Howard Marks put it nicely when he said that, rather than worrying about share price volatility, 'The possibility of permanent loss is the risk I worry about... and every practical investor I know worries about.' When we think about how risky a company is, we always like to look at its use of debt, since debt overload can lead to ruin. We note that Spark New Zealand Limited (NZSE:SPK) does have debt on its balance sheet. But the more important question is: how much risk is that debt creating?
When Is Debt A Problem?
Debt assists a business until the business has trouble paying it off, either with new capital or with free cash flow. Ultimately, if the company can't fulfill its legal obligations to repay debt, shareholders could walk away with nothing. While that is not too common, we often do see indebted companies permanently diluting shareholders because lenders force them to raise capital at a distressed price. Having said that, the most common situation is where a company manages its debt reasonably well - and to its own advantage. The first thing to do when considering how much debt a business uses is to look at its cash and debt together.
What Is Spark New Zealand's Net Debt?
The image below, which you can click on for greater detail, shows that Spark New Zealand had debt of NZ$1.53b at the end of December 2021, a reduction from NZ$1.71b over a year. However, it also had NZ$93.0m in cash, and so its net debt is NZ$1.43b.
A Look At Spark New Zealand's Liabilities
Zooming in on the latest balance sheet data, we can see that Spark New Zealand had liabilities of NZ$910.0m due within 12 months and liabilities of NZ$1.76b due beyond that. Offsetting this, it had NZ$93.0m in cash and NZ$751.0m in receivables that were due within 12 months. So its liabilities total NZ$1.83b more than the combination of its cash and short-term receivables.
Spark New Zealand has a market capitalization of NZ$8.78b, so it could very likely raise cash to ameliorate its balance sheet, if the need arose. But we definitely want to keep our eyes open to indications that its debt is bringing too much risk.
We use two main ratios to inform us about debt levels relative to earnings. The first is net debt divided by earnings before interest, tax, depreciation, and amortization (EBITDA), while the second is how many times its earnings before interest and tax (EBIT) covers its interest expense (or its interest cover, for short). Thus we consider debt relative to earnings both with and without depreciation and amortization expenses.
Spark New Zealand's net debt to EBITDA ratio of about 1.5 suggests only moderate use of debt. And its commanding EBIT of 14.7 times its interest expense, implies the debt load is as light as a peacock feather. Fortunately, Spark New Zealand grew its EBIT by 8.2% in the last year, making that debt load look even more manageable. When analysing debt levels, the balance sheet is the obvious place to start. But ultimately the future profitability of the business will decide if Spark New Zealand can strengthen its balance sheet over time. So if you're focused on the future you can check out this free report showing analyst profit forecasts.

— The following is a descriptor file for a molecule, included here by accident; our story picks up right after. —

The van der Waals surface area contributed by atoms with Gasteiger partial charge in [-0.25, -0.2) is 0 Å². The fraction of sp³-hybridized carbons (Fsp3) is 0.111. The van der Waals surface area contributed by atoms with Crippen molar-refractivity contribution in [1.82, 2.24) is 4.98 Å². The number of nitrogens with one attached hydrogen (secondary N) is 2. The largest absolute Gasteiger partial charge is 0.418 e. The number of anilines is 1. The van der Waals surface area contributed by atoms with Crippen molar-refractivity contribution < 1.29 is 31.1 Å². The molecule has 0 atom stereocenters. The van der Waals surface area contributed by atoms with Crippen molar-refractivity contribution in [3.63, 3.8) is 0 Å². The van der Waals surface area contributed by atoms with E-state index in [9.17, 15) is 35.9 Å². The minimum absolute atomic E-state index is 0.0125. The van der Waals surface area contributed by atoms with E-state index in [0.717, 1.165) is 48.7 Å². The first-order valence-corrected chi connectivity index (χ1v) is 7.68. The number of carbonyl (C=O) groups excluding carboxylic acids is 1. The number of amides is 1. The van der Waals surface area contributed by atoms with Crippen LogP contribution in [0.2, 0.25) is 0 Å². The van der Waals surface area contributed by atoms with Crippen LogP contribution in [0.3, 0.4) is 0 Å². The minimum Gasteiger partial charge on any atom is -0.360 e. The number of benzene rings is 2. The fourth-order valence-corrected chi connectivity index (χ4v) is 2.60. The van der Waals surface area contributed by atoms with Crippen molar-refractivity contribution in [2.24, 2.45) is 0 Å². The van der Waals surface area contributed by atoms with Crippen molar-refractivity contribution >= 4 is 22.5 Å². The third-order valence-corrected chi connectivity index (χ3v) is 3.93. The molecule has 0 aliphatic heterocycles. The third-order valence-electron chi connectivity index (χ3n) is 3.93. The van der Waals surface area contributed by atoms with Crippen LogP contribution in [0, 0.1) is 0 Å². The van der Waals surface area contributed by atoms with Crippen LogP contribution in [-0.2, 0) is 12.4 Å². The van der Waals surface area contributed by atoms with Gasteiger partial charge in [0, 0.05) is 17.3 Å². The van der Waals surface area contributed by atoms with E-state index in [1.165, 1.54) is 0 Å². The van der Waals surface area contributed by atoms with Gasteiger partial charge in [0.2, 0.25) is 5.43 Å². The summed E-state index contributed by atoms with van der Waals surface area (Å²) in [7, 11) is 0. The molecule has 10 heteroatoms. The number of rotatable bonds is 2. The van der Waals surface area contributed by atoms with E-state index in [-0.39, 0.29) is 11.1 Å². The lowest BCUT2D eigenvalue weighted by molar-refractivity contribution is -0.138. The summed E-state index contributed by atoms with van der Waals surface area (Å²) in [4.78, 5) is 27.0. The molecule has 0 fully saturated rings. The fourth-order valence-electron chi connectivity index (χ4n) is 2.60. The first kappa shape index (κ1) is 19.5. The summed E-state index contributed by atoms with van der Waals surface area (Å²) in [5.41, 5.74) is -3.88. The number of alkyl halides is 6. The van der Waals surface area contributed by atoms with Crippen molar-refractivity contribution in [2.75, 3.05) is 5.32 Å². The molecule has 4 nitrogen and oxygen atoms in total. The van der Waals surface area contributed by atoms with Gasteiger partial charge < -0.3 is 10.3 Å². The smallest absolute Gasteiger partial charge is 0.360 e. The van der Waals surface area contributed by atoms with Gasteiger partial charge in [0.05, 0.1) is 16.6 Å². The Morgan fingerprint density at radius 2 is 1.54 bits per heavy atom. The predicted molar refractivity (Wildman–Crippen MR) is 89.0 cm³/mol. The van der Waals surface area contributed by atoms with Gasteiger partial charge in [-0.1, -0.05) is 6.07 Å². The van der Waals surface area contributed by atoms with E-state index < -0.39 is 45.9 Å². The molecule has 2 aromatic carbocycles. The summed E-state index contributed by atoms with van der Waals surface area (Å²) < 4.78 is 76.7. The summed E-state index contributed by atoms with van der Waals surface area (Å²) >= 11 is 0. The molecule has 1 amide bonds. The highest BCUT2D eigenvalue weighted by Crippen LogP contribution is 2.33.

Finally, a business needs free cash flow to pay off debt; accounting profits just don't cut it. So it's worth checking how much of that EBIT is backed by free cash flow. Over the most recent three years, Spark New Zealand recorded free cash flow worth 76% of its EBIT, which is around normal, given free cash flow excludes interest and tax. This cold hard cash means it can reduce its debt when it wants to.
The good news is that Spark New Zealand's demonstrated ability to cover its interest expense with its EBIT delights us like a fluffy puppy does a toddler. And the good news does not stop there, as its conversion of EBIT to free cash flow also supports that impression! When we consider the range of factors above, it looks like Spark New Zealand is pretty sensible with its use of debt. While that brings some risk, it can also enhance returns for shareholders. When analysing debt levels, the balance sheet is the obvious place to start. But ultimately, every company can contain risks that exist outside of the balance sheet. Case in point: We've spotted 3 warning signs for Spark New Zealand you should be aware of.
If, after all that, you're more interested in a fast growing company with a rock-solid balance sheet, then check out our list of net cash growth stocks without delay.
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This article by Simply Wall St is general in nature. We provide commentary based on historical data and analyst forecasts only using an unbiased methodology and our articles are not intended to be financial advice. It does not constitute a recommendation to buy or sell any stock, and does not take account of your objectives, or your financial situation. We aim to bring you long-term focused analysis driven by fundamental data. Note that our analysis may not factor in the latest price-sensitive company announcements or qualitative material. Simply Wall St has no position in any stocks mentioned.